Pretty, but mine just keeps kipping on its back.


    (Actually, I'm surprised you didn't mention the cheese).
     
  14. repi

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  15. Simon F

    Simon F Tea maker
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  16. Bludd

    Bludd Experiencing A Significant Gravitas Shortfall
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    But you don't. P is a b-sound, K is a g-sound, T is a d-like sound and Y is weird. :D But I only know it peripherally. I have Finnish and Kven ancestry.
     
  17. Bludd

    Bludd Experiencing A Significant Gravitas Shortfall
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    Funny, It Worked Last Time...
    All I did was google "finland us tourist" :)
     
  18. WhiningKhan

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    Well that is exactly some sort of Sami (Kven is one of those, isn't it?) you are describing, not Finnish. Consonants in Finnish are pretty much as 'hard' (what's the proper term?) as they can get, there is no way you can mix p/k/t with b/g/d.

    EDIT: Sorry, Kven isn't Sami, now that I educated myself about it... Maybe some scandic influences have rounded the consonants a little there. Or is it it just that what you associate with p/k/t natively is in fact ph/kh/th, and plain p/k/t sound foreign to you?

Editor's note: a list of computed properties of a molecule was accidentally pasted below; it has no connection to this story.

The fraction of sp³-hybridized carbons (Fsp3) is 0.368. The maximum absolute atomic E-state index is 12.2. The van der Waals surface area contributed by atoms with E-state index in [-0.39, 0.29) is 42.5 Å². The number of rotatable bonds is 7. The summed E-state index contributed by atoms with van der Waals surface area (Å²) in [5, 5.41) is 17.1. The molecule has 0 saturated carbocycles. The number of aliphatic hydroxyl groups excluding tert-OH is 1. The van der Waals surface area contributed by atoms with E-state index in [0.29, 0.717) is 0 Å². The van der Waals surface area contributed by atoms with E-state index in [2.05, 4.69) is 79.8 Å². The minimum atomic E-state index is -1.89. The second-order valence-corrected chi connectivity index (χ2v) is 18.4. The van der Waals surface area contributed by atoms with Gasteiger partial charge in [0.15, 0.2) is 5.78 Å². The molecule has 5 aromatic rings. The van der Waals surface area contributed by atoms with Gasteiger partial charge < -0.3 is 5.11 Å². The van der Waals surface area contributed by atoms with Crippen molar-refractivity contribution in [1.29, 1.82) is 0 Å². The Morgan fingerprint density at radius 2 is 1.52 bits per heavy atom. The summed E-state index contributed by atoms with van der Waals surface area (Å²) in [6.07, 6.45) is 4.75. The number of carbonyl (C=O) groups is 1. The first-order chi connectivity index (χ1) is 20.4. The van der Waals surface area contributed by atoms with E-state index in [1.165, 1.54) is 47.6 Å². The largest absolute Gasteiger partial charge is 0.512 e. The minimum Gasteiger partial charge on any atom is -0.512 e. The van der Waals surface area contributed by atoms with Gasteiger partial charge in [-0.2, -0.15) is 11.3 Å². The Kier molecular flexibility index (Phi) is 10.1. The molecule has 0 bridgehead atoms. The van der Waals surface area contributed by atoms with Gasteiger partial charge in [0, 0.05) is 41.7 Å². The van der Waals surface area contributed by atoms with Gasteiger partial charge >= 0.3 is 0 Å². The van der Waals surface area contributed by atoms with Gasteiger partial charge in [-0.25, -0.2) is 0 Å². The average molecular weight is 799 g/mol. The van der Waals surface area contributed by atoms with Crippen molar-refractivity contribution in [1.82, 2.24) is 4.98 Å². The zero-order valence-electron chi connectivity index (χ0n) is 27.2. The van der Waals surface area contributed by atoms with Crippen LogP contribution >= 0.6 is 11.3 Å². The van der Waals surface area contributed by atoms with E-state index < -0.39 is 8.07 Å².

#18 WhiningKhan, Aug 24, 2010
    Last edited by a moderator: Aug 24, 2010
  19. tongue_of_colicab

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    legoland!!!!!!!!
     
  20. Grall

    Grall Invisible Member
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    Phonetically, I can imagine Finnish being quite difficult to get right for anglicans. Generally, English is easier to speak 'correctly' for a Swede (with a few exceptions, such as 'th', which has no phonal equivalent in most of the nordic tongues, maybe all of them), than the other way around. Our long, open vowels (which Finnish has also) seem hard to grasp for those English types. :)